Oxford University Press
When Isaac Newton died at 85 without a will on March 20, 1727, he left a mass of disorganized papers, upwards of 8 million words, that presented an immediate challenge to his heirs. Most of these writings, on subjects ranging from secret alchemical formulas to impassioned rejections of the Holy Trinity to notes and calculations on his core discoveries in calculus, universal gravitation, and optics, were summarily dismissed by his heirs as "not fit...
2) Waters of the world: the story of the scientists who unraveled the mysteries of our oceans, atmosphere, and ice sheets and made the planet whole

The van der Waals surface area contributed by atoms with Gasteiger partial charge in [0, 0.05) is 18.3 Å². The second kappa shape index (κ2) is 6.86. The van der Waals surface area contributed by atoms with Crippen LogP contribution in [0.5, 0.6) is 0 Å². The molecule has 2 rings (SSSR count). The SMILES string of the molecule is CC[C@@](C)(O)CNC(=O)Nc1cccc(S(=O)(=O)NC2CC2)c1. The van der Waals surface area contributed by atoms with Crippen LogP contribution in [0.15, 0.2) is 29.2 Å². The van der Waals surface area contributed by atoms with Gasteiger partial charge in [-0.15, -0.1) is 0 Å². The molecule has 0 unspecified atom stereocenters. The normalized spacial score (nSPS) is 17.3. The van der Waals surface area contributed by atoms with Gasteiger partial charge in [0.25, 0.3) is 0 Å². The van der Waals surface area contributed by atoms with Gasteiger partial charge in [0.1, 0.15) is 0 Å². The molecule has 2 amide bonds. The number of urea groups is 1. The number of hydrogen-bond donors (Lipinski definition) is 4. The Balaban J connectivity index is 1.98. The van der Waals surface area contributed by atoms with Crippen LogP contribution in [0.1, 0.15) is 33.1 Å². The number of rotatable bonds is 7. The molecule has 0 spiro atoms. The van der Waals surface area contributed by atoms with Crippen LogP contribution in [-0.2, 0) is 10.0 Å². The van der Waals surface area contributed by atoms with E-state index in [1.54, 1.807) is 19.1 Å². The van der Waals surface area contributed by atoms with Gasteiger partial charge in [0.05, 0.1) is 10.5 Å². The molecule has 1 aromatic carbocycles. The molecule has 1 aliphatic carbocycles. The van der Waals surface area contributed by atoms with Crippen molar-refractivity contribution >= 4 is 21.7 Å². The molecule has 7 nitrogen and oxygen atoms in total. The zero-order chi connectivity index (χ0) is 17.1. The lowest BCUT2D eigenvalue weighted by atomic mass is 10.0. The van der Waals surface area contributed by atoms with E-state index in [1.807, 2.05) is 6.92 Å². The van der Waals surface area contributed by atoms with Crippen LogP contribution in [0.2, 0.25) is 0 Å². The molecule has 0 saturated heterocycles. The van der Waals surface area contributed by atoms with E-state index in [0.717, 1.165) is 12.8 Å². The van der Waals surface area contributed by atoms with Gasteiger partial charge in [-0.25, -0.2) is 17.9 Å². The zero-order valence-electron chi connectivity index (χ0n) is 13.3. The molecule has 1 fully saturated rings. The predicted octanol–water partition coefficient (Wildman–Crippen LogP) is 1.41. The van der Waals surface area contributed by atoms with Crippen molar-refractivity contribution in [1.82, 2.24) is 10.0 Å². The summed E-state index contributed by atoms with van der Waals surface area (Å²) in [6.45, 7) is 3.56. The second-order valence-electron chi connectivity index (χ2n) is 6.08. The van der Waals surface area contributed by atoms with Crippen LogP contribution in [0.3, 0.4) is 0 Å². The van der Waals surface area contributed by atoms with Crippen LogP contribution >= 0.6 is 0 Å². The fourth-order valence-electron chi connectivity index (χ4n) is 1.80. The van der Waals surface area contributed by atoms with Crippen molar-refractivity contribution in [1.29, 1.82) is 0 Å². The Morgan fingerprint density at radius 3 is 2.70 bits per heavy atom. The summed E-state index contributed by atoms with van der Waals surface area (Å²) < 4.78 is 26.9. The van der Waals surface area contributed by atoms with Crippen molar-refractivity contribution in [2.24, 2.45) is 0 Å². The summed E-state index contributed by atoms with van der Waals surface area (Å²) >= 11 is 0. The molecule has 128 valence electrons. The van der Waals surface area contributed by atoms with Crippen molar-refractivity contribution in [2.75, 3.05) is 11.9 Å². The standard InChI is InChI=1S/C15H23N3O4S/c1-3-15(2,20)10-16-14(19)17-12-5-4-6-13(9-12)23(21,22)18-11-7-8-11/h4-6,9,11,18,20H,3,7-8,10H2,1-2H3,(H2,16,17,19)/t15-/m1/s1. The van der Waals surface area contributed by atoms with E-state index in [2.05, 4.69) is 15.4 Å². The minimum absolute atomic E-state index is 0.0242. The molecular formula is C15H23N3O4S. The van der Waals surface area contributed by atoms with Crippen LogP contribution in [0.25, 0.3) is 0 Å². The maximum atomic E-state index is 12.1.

The University of Chicago Press
From the glaciers of the Alps to the towering cumulonimbus clouds of the Caribbean and the unexpectedly chaotic flows of the North Atlantic, Waters of the World is a tour through 150 years of the history of a significant but underappreciated idea: that the Earth has a global climate system made up of interconnected parts, constantly changing on all scales of both time and space. A prerequisite for the discovery of global warming and climate change,...
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